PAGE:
Tesla’s somewhat chaotic pricing strategy that played out this year in the United States and other parts of the world has helped it achieve record production and sales figures in the previous quarter. But in the US at least, it looks like a part of the price cuts is supported by the government, according to Reuters.

As per the source’s analysis based on the Austin-based company’s forecast and US sales, Tesla is taking full advantage of the battery tax credits instituted by the Inflation Reduction Act that kicked in this year, cashing in subsidies between $900 and $1,400 for every EV sold here in the second quarter. This is possible because Tesla is a domestic manufacturer of EV batteries.

Furthermore, the Elon Musk-led firm collects $600 per vehicle from selling regulatory offsets to other car manufacturers to meet emissions standards.

"Tesla's manufacturing tax credits should help to at least partially offset some of the price cuts Tesla had to implement to spur demand," Morningstar analyst Seth Goldstein said in an interview.

Analysts estimate that Tesla and its battery-making partner Panasonic will collect about $1.8 billion in production credits this year, while General Motors together with LG Energy Solution is expected to receive $480 million.

Chief Financial Officer Zach Kirkhorn said Tesla expects to book $150 million to $250 million in battery credits each quarter this year, after splitting the money with Panasonic.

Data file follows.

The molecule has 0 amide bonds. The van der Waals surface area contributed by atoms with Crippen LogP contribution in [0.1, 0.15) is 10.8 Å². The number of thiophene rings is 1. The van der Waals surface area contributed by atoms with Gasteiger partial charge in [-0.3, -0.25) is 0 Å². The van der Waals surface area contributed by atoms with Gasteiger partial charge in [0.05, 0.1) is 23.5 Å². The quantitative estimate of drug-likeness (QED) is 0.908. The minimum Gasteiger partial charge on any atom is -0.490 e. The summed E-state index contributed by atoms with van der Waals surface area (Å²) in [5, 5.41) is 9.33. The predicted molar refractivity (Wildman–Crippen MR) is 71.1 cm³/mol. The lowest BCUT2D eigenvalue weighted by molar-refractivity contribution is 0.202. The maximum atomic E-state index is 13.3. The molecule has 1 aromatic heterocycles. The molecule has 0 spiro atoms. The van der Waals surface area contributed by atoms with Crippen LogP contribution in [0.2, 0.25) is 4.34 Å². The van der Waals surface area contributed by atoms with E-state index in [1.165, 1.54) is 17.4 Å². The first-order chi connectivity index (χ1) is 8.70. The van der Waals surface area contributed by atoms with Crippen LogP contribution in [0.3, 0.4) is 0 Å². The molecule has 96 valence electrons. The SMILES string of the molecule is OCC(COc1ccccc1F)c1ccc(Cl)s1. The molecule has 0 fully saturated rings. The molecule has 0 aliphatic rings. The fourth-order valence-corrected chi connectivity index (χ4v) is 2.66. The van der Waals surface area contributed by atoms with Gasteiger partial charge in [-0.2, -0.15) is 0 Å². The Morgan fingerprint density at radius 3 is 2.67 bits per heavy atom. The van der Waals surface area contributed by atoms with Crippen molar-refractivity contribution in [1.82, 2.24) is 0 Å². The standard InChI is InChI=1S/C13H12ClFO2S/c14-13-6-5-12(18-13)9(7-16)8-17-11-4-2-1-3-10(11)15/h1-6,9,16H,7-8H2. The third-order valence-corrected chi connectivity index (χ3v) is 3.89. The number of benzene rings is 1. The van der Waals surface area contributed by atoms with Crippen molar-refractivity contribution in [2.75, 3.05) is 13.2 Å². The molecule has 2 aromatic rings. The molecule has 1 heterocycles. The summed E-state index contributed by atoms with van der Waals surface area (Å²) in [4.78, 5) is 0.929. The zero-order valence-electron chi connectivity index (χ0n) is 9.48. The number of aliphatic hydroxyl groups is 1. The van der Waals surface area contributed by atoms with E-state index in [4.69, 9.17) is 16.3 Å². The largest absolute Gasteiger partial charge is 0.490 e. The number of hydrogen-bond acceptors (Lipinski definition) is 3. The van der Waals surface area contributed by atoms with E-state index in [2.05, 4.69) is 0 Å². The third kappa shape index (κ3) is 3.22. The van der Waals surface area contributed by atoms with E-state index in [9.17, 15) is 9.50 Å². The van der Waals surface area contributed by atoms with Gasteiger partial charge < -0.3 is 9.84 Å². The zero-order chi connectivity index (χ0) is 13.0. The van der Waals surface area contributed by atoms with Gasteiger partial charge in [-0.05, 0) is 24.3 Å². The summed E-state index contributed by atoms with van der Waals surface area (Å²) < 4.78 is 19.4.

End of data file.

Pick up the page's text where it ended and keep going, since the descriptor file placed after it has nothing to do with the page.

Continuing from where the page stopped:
"The value of credits this year will not be gigantic, but I think it could be gigantic,” said Elon Musk during the company’s earnings call in January. “We think it probably will be very significant in the future."

Reuters writes that Tesla is the biggest beneficiary of battery production credits under the IRA.

Currently, the brand’s most affordable vehicle – the rear-wheel drive Model 3 with an EPA-estimated range of 272 miles – has a starting price of $40,240 in the United States. The $7,500 IRA tax credit is also available for customers who buy a new Model 3 or Model Y, further reducing the lifetime cost of their purchase.

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